The PEMFC uses a preferential oxidation (PROX) reactor to shift any remaining carbon monoxide to carbon dioxide by introducing a suitable amount of oxygen to the reformatted stream. The amount of carbon monoxide larger than 10 parts- per-million is absorbed on the platinum catalyst and then it blocks hydrogen access to the catalyst sites, inducing the reduction of the cell performances. In the PEMFC device, one of the main components is the power conditioner, which converts the direct current to alter- native one. Usually, the transient high start-up power demands of appliances are met by electricity stored in a battery pack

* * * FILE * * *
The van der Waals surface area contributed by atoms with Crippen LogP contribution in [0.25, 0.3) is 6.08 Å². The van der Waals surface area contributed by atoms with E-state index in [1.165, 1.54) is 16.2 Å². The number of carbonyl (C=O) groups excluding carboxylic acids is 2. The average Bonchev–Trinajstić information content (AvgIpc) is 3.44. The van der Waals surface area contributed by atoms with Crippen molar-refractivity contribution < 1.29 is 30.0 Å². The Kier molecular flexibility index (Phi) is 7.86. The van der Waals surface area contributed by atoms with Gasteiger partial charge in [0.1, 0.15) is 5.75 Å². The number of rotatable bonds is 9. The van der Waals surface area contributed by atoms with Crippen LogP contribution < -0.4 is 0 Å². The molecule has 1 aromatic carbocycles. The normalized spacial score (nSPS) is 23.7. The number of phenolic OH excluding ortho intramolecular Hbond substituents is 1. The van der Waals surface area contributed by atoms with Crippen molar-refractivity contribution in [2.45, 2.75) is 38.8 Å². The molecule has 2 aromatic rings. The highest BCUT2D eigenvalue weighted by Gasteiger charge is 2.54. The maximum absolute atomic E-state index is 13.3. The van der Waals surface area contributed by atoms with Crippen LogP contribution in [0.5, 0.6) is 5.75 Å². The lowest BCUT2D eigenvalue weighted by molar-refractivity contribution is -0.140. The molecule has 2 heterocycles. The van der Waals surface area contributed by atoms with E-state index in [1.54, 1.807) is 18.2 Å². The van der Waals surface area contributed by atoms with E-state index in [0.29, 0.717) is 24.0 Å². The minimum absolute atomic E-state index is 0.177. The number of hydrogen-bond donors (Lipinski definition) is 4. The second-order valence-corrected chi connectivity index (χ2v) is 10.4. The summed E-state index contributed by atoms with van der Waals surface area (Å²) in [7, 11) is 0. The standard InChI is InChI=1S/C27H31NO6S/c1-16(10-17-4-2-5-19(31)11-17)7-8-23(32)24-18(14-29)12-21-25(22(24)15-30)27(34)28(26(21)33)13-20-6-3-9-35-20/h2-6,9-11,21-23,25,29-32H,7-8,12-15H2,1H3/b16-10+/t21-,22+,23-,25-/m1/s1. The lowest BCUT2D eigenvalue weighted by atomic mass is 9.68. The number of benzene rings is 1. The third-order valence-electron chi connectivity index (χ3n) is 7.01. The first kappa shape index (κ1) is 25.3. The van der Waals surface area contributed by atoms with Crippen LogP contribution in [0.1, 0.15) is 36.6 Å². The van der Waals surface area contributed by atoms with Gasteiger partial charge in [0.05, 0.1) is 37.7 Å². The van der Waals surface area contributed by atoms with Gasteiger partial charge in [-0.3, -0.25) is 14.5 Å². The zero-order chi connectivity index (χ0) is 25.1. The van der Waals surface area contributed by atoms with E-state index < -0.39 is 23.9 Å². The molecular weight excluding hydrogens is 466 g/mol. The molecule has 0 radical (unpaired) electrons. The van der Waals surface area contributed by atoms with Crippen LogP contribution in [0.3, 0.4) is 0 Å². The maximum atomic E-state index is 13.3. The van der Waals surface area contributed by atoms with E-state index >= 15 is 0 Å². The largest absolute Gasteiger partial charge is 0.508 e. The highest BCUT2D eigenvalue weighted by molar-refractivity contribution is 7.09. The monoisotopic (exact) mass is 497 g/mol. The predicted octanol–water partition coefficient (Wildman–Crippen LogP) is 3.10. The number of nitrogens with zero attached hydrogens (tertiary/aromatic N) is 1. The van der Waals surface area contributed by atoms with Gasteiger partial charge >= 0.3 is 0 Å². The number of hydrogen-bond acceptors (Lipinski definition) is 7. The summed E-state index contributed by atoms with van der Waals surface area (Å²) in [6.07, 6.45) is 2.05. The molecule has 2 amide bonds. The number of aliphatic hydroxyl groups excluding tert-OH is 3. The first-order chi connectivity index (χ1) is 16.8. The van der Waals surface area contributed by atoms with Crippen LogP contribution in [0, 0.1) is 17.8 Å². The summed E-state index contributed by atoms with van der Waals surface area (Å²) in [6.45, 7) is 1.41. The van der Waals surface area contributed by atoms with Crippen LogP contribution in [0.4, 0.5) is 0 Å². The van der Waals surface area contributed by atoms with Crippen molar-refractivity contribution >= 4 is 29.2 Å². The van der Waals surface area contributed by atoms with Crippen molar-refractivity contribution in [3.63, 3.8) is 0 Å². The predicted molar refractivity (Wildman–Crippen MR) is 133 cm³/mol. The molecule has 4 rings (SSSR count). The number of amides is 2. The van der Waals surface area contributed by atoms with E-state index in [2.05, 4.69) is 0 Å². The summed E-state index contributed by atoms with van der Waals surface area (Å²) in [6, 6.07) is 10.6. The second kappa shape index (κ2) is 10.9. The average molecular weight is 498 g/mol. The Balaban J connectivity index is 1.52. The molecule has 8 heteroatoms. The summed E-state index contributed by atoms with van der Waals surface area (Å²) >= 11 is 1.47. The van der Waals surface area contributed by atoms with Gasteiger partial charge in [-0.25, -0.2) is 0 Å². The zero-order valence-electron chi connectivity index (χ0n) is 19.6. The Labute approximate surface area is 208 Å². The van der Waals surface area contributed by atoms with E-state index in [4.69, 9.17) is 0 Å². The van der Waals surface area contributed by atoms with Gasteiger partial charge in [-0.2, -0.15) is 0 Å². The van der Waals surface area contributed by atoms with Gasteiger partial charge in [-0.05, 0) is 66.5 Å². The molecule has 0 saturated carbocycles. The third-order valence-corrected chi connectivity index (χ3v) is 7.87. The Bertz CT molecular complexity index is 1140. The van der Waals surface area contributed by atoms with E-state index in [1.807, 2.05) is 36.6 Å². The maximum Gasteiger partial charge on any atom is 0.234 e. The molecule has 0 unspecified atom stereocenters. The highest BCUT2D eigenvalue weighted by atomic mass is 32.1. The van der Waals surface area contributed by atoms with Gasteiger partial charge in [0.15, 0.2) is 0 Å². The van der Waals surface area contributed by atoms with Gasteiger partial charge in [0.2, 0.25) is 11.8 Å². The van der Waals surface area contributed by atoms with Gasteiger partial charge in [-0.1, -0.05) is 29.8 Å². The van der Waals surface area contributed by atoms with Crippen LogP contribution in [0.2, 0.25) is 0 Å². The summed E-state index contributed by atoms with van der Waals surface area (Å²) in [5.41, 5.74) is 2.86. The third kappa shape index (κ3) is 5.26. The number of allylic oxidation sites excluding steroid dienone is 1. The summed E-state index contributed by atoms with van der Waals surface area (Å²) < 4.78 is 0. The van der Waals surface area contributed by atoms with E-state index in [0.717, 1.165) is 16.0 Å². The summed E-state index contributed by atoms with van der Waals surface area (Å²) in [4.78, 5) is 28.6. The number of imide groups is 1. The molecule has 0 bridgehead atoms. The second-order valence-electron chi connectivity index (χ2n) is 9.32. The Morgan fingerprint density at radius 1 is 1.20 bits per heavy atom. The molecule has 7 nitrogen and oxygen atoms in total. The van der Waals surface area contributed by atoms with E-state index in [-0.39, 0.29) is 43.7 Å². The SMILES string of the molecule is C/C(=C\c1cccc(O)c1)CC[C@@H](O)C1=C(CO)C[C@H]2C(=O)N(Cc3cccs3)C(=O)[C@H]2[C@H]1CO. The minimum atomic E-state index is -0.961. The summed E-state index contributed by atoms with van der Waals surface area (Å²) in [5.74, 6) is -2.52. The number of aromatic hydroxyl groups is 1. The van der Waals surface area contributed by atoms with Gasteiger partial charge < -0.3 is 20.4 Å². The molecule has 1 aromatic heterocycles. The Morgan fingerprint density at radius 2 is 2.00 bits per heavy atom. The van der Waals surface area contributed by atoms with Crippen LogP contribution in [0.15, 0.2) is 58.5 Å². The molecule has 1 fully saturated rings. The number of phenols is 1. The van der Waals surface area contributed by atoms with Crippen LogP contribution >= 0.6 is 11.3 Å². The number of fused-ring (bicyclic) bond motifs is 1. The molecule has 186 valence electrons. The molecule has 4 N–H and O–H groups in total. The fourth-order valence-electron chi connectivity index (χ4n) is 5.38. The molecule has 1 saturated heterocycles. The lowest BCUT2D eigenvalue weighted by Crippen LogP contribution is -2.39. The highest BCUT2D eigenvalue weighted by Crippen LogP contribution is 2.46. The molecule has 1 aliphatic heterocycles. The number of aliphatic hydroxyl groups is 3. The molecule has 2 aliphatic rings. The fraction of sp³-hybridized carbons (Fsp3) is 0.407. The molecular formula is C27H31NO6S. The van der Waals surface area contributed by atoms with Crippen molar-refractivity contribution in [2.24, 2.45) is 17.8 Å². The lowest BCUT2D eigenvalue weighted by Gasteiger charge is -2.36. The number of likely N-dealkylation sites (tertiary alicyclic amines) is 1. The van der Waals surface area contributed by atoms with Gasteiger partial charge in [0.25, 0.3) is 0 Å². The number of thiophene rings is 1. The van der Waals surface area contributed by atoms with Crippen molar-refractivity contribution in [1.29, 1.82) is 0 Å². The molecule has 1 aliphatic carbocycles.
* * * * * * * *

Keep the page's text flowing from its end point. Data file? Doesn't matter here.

appliances are met by electricity stored in a battery pack Fig. 1 e Schematic description of

Fig. 1 e Schematic description of the simulated hydrogen energy system.

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since it is not economical to size the stack to meet short dura-

tion loads. Therefore, carefully sized battery packs are used in the PEMFC sub-system. In the PEMFC technology [ 24], hydrogen and oxygen gases react to form water, electricity, and thermal energy in the PEMFC stack. The components of the PEMFC stack are the anode, the proton exchange membrane, the cathode, and the gas channels for each electrode. Hydrogen-rich gas (fuel stream) is supplied to the anode side of the stack. At the anode, hydrogen gas reacts to form electrons and protons over noble metal catalysts. The protons diffuse through the membrane while the electrons transfer over an external circuit to the cathode side. The protons and electrons react with the oxygen